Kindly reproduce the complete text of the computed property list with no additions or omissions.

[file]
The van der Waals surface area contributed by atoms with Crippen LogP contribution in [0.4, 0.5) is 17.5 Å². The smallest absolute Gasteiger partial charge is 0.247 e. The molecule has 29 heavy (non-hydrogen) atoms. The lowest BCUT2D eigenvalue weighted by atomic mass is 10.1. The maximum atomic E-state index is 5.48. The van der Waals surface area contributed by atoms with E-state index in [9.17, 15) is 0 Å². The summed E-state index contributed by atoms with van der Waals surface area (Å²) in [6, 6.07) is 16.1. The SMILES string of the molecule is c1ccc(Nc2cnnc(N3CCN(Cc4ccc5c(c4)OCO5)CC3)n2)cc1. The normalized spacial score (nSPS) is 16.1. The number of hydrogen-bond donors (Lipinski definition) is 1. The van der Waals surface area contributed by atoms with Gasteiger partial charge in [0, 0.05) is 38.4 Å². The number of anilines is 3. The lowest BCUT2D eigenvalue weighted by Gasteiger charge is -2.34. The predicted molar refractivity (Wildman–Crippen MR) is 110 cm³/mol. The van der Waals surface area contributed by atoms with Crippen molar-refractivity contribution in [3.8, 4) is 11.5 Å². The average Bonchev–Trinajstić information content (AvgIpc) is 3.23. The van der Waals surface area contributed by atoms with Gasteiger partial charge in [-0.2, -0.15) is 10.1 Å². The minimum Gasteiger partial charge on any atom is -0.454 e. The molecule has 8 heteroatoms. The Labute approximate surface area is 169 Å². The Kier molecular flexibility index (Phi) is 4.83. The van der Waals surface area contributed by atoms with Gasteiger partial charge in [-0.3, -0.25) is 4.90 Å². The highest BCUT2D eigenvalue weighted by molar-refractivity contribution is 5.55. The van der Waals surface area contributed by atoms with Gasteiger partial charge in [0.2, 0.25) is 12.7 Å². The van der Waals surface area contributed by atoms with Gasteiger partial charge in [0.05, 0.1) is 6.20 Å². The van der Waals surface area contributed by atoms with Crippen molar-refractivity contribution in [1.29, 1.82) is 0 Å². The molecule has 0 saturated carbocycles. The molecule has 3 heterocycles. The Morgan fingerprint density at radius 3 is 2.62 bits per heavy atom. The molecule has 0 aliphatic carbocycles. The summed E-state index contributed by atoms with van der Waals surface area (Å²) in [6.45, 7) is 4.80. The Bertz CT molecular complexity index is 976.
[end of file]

The van der Waals surface area contributed by atoms with Crippen LogP contribution in [0.4, 0.5) is 17.5 Å². The smallest absolute Gasteiger partial charge is 0.247 e. The molecule has 29 heavy (non-hydrogen) atoms. The lowest BCUT2D eigenvalue weighted by atomic mass is 10.1. The maximum atomic E-state index is 5.48. The van der Waals surface area contributed by atoms with E-state index in [9.17, 15) is 0 Å². The summed E-state index contributed by atoms with van der Waals surface area (Å²) in [6, 6.07) is 16.1. The SMILES string of the molecule is c1ccc(Nc2cnnc(N3CCN(Cc4ccc5c(c4)OCO5)CC3)n2)cc1. The normalized spacial score (nSPS) is 16.1. The number of hydrogen-bond donors (Lipinski definition) is 1. The van der Waals surface area contributed by atoms with Gasteiger partial charge in [0, 0.05) is 38.4 Å². The number of anilines is 3. The lowest BCUT2D eigenvalue weighted by Gasteiger charge is -2.34. The predicted molar refractivity (Wildman–Crippen MR) is 110 cm³/mol. The van der Waals surface area contributed by atoms with Crippen molar-refractivity contribution in [3.8, 4) is 11.5 Å². The average Bonchev–Trinajstić information content (AvgIpc) is 3.23. The van der Waals surface area contributed by atoms with Gasteiger partial charge in [-0.2, -0.15) is 10.1 Å². The minimum Gasteiger partial charge on any atom is -0.454 e. The molecule has 8 heteroatoms. The Labute approximate surface area is 169 Å². The Kier molecular flexibility index (Phi) is 4.83. The van der Waals surface area contributed by atoms with Gasteiger partial charge in [-0.3, -0.25) is 4.90 Å². The highest BCUT2D eigenvalue weighted by molar-refractivity contribution is 5.55. The van der Waals surface area contributed by atoms with Gasteiger partial charge in [0.2, 0.25) is 12.7 Å². The van der Waals surface area contributed by atoms with Gasteiger partial charge in [0.05, 0.1) is 6.20 Å². The van der Waals surface area contributed by atoms with Crippen molar-refractivity contribution in [1.29, 1.82) is 0 Å². The molecule has 0 saturated carbocycles. The molecule has 3 heterocycles. The Morgan fingerprint density at radius 3 is 2.62 bits per heavy atom. The molecule has 0 aliphatic carbocycles. The summed E-state index contributed by atoms with van der Waals surface area (Å²) in [6.45, 7) is 4.80. The Bertz CT molecular complexity index is 976.